The San tribe (also known as the Bushmen) is one of the oldest communities of Southern Africa, where they have lived for at least 20,000 years.
This set of people are not likely to be found in one place anymore on their native lands in Botswana, Namibia, Zimbabwe, Lesotho and Mozambique as they have been displaced due to civilization, tourism, poverty and other factors. A few of them though still live in their native land and still practice the healing dance.
The lives and cultural practices of these traditional hunter-gatherers will, however, forever be etched in the minds of many, especially their trance dance which is considered an important religious ritual that healed the sick and negativity in the community as a whole.
For the San people, dance is a powerful tool. It is magical and sacred and seen as a form of prayer to the spirit of the ancestors and the gods.
When it is time for ritual, women and children sit by the fire as they sing songs and clap at the rhythm of the music while the healers, particularly men, dance around this fire with rattles tied to their ankles until they enter the state of trance where they come into contact with the spiritual world.
During this state of trance, they experience a change in themselves which they feel can give them enough energy to heal the sick by channeling this energy into them.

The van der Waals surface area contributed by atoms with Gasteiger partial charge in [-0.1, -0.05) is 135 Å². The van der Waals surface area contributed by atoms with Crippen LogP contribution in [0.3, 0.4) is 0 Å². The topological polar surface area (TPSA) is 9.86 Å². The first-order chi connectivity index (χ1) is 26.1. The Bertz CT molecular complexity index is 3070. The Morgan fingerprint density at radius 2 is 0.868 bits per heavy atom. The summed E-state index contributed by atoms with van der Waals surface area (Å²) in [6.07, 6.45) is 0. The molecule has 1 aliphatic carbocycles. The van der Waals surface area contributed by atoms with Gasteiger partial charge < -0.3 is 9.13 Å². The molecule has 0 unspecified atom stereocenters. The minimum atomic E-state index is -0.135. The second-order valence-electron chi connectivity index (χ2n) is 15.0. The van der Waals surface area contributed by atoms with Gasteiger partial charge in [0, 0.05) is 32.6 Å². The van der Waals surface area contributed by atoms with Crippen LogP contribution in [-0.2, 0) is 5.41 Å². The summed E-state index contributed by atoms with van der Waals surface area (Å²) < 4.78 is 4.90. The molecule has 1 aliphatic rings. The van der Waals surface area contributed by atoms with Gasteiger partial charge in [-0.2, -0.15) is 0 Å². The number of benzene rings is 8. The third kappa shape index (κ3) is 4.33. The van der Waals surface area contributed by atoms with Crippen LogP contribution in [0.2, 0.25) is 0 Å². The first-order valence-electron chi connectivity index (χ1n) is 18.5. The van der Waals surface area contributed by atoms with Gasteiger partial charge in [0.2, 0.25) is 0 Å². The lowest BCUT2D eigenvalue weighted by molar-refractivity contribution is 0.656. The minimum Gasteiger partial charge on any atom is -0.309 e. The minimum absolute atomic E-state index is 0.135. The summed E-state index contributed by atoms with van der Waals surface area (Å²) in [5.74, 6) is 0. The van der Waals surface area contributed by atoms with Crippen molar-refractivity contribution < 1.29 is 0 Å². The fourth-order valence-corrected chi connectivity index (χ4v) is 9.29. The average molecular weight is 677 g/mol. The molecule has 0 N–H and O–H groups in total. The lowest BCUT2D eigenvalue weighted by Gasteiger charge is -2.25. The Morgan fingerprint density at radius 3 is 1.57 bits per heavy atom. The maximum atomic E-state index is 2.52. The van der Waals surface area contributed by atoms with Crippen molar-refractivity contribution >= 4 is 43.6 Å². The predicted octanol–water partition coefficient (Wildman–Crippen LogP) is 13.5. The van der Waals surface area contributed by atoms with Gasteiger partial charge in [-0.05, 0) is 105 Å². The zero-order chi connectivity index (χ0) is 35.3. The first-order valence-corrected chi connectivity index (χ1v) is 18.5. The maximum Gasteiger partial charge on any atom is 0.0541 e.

Historians and anthropologists say that while in trance, these “shamans battle with malevolent spirits of the dead, who, they often believe, come to the dance and try to shoot small, invisible, ‘arrows-of-sickness’ into people.”
The state of trance, therefore, offers the healer or shaman the ability to consult with the spirits of the ancestors and understand who causes disease and pain, and would subsequently take out the illness of people present.
They do this by touching those who have sickness, by generally rubbing their hands on their torso and also on body parts that are affected by illnesses. This can take the form of the healer drawing the illness out of the person and then yelling to eject it into the air.
The trance dance, which occurs averagely four times a month, can last for the entire night and even though people get tired they continue till the sun comes up the following day when the dance becomes intense and suddenly end. After reviving from exhaustion, they share their trance experiences with one another.
This trance dance and healing have been expressed in numerous in paintings and carvings in caves and rock shelters in South Africa and Botswana, which show women clapping and people dancing as in the trance dance ritual.
It will be interesting to note that the San healers do not just claim to cure physical illness; they expel social ills such as anger, jealousy and disputes and in the process ensure societal unity.
Now you know something about the San tribe, share with us some interesting culture that you know about, in the comment section.